After every election, the questions I usually hear from half of the electorate are: What is wrong with people? How can there be so many idiots? With everything that was going on, how was it not a landslide? There is a lot of mystery not only of what drives voting behavior, but how people think in the most basic ways. There is a huge lack of understanding between different groups of people. Not only do people not understand why more people don’t think like them, they find time and time again that predictions based on how they think others think are spectacularly wrong. The truth is none of us even knows how others think, let alone why. Unfortunately, I’m still working on the answers myself, but in this post I describe several theories I have heard. Discussing them ought to help point us in the right direction.
Sometimes the arguments people make cut both ways. What is especially amusing is when they seem completely oblivious to the irony of it.
It seems like everybody is picking on Obama for his remark during the third debate he made about the navy. Some point out that bayonets (and horses) are still used in our armed forces, while suggesting that Obama claimed they weren’t (he actually just claimed we used fewer). Others claim Obama was rude and condescending and that he suggested Romney was unaware things had changed since the days of chariots and spears, but I didn’t take his comments the same way.
What was Fast And Furious? Who is to blame for the death of Brian Terry? Should Attorney General Eric Holder be impeached? Was Obama in on the conspiracy? You won’t find those answers here; that’s not the point of this blog. I’m here to discover and report on the arguments driving political opinion in the United States. The “Fast And Furious” scandal is becoming a divisive issue with many of us lining up on different sides to vent our anger at each other. Before we begin, it would probably be helpful if we were first aware of what the counterarguments are, and to question whether we really know what happened ourselves. There is a conspiracy theory out there that the operation was designed to increase gun violence as a pretext for increased gun control rules. Preaching this theory without hard evidence is reckless, dangerous, bad for the reasoned political debate essential to democracy, and sets us against each other needlessly. It has much the same effect as the conspiracy theory that elements of the US government were in on the 9/11 attacks as a pretext for war. There are also accusations out there that those trying to get to the bottom of the scandal are motivated solely to hurt President Obama politically, or even by racism. These accusations aren’t much help either, and only serve to divide us.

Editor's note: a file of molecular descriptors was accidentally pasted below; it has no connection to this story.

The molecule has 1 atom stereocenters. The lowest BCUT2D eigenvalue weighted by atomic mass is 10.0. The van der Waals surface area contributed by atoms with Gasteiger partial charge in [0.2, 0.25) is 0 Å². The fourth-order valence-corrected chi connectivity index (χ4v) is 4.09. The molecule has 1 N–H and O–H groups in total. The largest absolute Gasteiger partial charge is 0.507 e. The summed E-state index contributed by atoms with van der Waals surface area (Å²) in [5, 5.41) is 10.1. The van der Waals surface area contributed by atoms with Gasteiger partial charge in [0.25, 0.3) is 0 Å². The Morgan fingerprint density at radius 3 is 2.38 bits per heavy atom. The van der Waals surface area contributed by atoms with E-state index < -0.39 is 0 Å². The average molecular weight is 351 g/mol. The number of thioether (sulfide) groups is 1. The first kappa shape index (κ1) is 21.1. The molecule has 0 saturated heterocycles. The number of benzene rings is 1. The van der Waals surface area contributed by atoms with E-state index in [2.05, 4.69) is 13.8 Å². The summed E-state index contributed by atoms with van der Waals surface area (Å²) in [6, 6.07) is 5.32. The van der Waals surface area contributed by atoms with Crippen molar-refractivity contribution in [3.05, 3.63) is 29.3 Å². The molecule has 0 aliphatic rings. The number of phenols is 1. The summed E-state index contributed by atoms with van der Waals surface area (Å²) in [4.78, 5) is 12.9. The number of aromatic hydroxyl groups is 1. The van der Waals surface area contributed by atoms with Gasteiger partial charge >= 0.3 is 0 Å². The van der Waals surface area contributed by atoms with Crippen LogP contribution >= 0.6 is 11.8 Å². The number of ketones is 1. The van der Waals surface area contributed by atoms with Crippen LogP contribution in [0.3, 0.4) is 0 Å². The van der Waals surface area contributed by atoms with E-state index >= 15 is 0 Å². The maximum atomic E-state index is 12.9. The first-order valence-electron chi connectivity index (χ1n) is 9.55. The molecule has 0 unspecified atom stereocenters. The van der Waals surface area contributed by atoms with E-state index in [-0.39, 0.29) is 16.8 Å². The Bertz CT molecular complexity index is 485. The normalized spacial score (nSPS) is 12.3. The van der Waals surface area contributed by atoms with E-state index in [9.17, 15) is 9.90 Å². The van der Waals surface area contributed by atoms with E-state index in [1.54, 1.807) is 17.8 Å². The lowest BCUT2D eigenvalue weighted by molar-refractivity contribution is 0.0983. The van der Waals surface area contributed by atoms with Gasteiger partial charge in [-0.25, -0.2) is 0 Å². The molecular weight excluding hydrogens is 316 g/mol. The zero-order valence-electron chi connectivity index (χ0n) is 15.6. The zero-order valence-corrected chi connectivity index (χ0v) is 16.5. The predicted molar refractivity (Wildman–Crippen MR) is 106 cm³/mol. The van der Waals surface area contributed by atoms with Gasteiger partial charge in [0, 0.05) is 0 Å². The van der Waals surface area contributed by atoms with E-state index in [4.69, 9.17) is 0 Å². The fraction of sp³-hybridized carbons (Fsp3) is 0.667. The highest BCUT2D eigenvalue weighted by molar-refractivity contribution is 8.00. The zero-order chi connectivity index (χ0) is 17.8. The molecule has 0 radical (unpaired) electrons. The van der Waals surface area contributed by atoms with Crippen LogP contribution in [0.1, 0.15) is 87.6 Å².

Well, this is a tough one to explain. At first glance it seems to be yet another example of Republican hypocrisy and political flip-flopping, but the Republicans do offer an interesting explanation that makes me wonder.
Obama insulted the Polish, some claim, when he referred to a Polish death camp while telling a tale of individual bravery. The Poles were quick to point out that it was a NAZI death camp that just happened to be within the borders of NAZI-occupied Poland. The implication that Obama was somehow perpetuating an erroneous belief that the Polish were somehow in on the attempted genocide, rather than simply representing geography, I find to be questionable. I speak of the death camps the same way, after all – by geography. I know they were all NAZI-managed, and I assume that everyone else knows this already as well.
Republicans and Republican-leaning independents say a lot of silly things for which they are criticized, but it is often missed that they have good reasons for saying things the way they do. Sometimes, statements are made in direct or indirect response to equally silly things that Democrats have said.
Civility and tolerance are common themes in this blog and this post is no different. While I speak out against the harsh rhetoric of pundits of all political stripes, I recognize that actions speak louder than words and so today I wish to write on a recent action by the Obama administration to force hiring institutions to cover the health care costs of their employees, including controversial procedures that many deem unhealthy or even immoral.
I was recently perusing RealClearPolitics and came across this video of a man (perhaps unknowingly) setting up a new narrative to current events that opposes the one I have found personally more useful.
I recently read an op-ed that Obama was a lousy leader. He was a nice guy you’d like to have at your barbeque, careful not to offend anyone, but he wasn’t a leader.
Hi, I'm Dan. I like chocolate, hiking, and politics.